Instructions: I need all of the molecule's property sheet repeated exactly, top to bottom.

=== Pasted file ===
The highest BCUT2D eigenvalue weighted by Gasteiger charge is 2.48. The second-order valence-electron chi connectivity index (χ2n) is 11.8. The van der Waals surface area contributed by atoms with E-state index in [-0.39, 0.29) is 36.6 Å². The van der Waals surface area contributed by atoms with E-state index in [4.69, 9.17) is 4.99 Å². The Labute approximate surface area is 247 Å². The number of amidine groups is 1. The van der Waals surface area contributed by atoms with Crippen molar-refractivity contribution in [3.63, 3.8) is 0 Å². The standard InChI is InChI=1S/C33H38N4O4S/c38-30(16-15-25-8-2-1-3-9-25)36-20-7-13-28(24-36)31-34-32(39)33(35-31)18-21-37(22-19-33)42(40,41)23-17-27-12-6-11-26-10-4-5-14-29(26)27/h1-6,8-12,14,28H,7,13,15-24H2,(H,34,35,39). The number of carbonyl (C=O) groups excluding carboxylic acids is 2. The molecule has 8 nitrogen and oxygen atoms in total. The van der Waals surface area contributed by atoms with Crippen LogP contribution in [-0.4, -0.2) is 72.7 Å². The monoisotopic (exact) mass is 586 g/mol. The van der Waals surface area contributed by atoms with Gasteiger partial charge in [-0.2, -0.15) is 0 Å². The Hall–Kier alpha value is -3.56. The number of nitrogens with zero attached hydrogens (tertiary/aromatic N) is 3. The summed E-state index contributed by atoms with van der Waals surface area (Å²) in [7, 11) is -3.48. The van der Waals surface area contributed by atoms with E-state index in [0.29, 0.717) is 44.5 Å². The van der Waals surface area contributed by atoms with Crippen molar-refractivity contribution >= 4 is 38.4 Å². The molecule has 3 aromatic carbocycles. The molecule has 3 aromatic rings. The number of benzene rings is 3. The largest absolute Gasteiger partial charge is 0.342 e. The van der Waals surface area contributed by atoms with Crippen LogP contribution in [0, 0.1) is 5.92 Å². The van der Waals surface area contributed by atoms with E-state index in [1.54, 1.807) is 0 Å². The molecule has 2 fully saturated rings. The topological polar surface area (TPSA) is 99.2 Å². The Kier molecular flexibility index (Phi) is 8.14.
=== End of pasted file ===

The highest BCUT2D eigenvalue weighted by Gasteiger charge is 2.48. The second-order valence-electron chi connectivity index (χ2n) is 11.8. The van der Waals surface area contributed by atoms with E-state index in [-0.39, 0.29) is 36.6 Å². The van der Waals surface area contributed by atoms with E-state index in [4.69, 9.17) is 4.99 Å². The Labute approximate surface area is 247 Å². The number of amidine groups is 1. The van der Waals surface area contributed by atoms with Crippen molar-refractivity contribution in [3.63, 3.8) is 0 Å². The standard InChI is InChI=1S/C33H38N4O4S/c38-30(16-15-25-8-2-1-3-9-25)36-20-7-13-28(24-36)31-34-32(39)33(35-31)18-21-37(22-19-33)42(40,41)23-17-27-12-6-11-26-10-4-5-14-29(26)27/h1-6,8-12,14,28H,7,13,15-24H2,(H,34,35,39). The number of carbonyl (C=O) groups excluding carboxylic acids is 2. The molecule has 8 nitrogen and oxygen atoms in total. The van der Waals surface area contributed by atoms with Crippen LogP contribution in [-0.4, -0.2) is 72.7 Å². The monoisotopic (exact) mass is 586 g/mol. The van der Waals surface area contributed by atoms with Gasteiger partial charge in [-0.2, -0.15) is 0 Å². The Hall–Kier alpha value is -3.56. The number of nitrogens with zero attached hydrogens (tertiary/aromatic N) is 3. The summed E-state index contributed by atoms with van der Waals surface area (Å²) in [7, 11) is -3.48. The van der Waals surface area contributed by atoms with E-state index in [0.29, 0.717) is 44.5 Å². The van der Waals surface area contributed by atoms with Crippen molar-refractivity contribution >= 4 is 38.4 Å². The molecule has 3 aromatic carbocycles. The molecule has 3 aromatic rings. The number of benzene rings is 3. The largest absolute Gasteiger partial charge is 0.342 e. The van der Waals surface area contributed by atoms with Crippen LogP contribution in [0, 0.1) is 5.92 Å². The van der Waals surface area contributed by atoms with E-state index in [1.54, 1.807) is 0 Å². The molecule has 2 fully saturated rings. The topological polar surface area (TPSA) is 99.2 Å². The Kier molecular flexibility index (Phi) is 8.14.